Learn how to Make the Right Decisions Quickly and Confidently
Every businessperson has to make decisions. Here’s how to make them quickly, correctly and confidently.
Some of the finest minds in Detroit had collaborated on the new car. The marketing staff had identified the proper niche. The design team had incorporated state-of-the-art features carefully calculated to stir the imagination and set hearts thumping. And the new car was to be proudly named after the founder’s late son — a long-time company executive.
The car was introduced with much fanfare, and sales promptly went … nowhere. The market niche wasn’t quite as large as it had looked. The futuristic design quickly became the object of ridicule and the punchline of jokes. And the very name “Edsel” entered the nation’s vocabulary as a synonym for an expensive, funny – looking failure.
Making the right decision — quickly and confidently
Being in business means making decisions. And regardless of what you do for a living, in the course of a year you probably make hundreds — if not thousands — of decisions that affect your future and that of your company.
While the consequences of your decisions may not be as earthshaking as those that led to the development of the Edsel, learning how to make the right decisions — and how to make them quickly and confidently — can save you and your company time, money, public humiliation, and more.
In this highly entertaining and useful audio program and interactive workbooks, Roger Dawson takes an in-depth look at the decision-making processes used by American business. He tells stories such as the one behind the Ford Motor Company’s decision to market the Edsel. And he uses other “decision-making disasters” to help you improve your own decision-making abilities.
Are you a Bull? An Eagle? A Bee? Or a Bloodhound?
In Confident Decision Making, Roger Dawson uses a series of incisive exercises to help you define your decision – making style. You’ll find out if you’re a:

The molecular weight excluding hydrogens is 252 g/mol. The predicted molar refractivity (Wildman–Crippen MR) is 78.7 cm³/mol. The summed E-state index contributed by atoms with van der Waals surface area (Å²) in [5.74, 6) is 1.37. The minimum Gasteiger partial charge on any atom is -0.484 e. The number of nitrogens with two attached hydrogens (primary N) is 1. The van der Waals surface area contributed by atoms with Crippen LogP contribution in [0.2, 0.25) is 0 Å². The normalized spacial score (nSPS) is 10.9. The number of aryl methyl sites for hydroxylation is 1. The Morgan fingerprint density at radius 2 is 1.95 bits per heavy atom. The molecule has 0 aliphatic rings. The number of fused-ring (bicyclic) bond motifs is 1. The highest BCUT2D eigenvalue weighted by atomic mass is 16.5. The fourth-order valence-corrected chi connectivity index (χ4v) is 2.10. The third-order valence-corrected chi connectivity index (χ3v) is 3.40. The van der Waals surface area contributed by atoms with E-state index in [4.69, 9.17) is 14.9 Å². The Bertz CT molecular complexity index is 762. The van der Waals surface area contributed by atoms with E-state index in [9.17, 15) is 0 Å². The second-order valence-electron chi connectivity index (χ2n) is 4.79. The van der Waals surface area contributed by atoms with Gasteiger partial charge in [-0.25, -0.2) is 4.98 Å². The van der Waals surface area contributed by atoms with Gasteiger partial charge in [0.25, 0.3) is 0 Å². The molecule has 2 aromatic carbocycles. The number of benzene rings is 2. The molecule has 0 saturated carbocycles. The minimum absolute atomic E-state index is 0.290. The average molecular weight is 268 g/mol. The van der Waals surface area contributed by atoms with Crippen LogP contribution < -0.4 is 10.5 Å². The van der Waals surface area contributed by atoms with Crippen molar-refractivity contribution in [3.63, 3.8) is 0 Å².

- Bull – a decision maker who attacks a problem until it collapses. Bulls say, “Strike while the iron’s hot and crush the opposition.”
- Eagle – one who takes great, soaring passes at a problem and says, “I want other people to get just as excited about this as I am! Let’s run with it.”
- Bee – a consensus – seeker who buzzes from one concern about the problem to another. Bees ask, “Will everyone really be happy with this solution? Are we rocking the boat needlessly?”
- Bloodhound – one who noses all around a problem, trying to uncover every possible fact. Bloodhounds want to know, “What’s the hurry? We need more information before we jump into anything.”
No matter which category your decision – making style puts you in, Roger Dawson explains why you must – and teaches you how you can – improve your career by improving your decision – making abilities.
Overcome decision – making barriers
Do you know the barriers that keep most of us from making the kinds of quick, sure decisions that our jobs demand of us? In Confident Decision Making, Roger Dawson identifies them as:
- Acting too quickly
- Acting too slowly
- Being too autocratic
But more importantly, in Confident Decision Making he also shows us how each of these barriers is actually a mirror image of what causes someone to be a good decision maker.
- Confident decision makers can act quickly and decisively, but they don’t let people force them into making decisions under time pressure.
- Confident decision makers understand the need to gather information but are able to work with less than all the facts they need when a decision has to be made.
- Confident decision makers are bold and courageous, but they know how to avoid being seen as dictators.
- Confident decision makers know how to bend with the winds of changing circumstances and changing facts.
- Confident decision makers are committed to their decision, but not so committed that they won’t admit to failure.
Confident Decision Making will also show you:
- Ten Creative Ways to Expand Your Options – by methods as diverse as visualizing the exact opposite of what you want to accomplish to imagining what would happen if you found the perfect solution to your problem.
- When to “Huddle” and When Not to – how tapping into the creative capabilities of the group can help you see new solutions, and why you sometimes need to stand alone.
- What Causes “Drift” in Information Analysis – why everyone looks at all the available information in remarkably different ways.
- The Eight Characteristics of Confident Decision Makers – from knowing how to avoid the “mine fields” to learning how to maintain your resilience.
- Why Changing Your Mind Is Always an Option – especially for the confident decision maker.
To keep your future from riding off with the next shiny Edsel to come down your personal career path, you need to learn the lessons of Confident Decision Making today.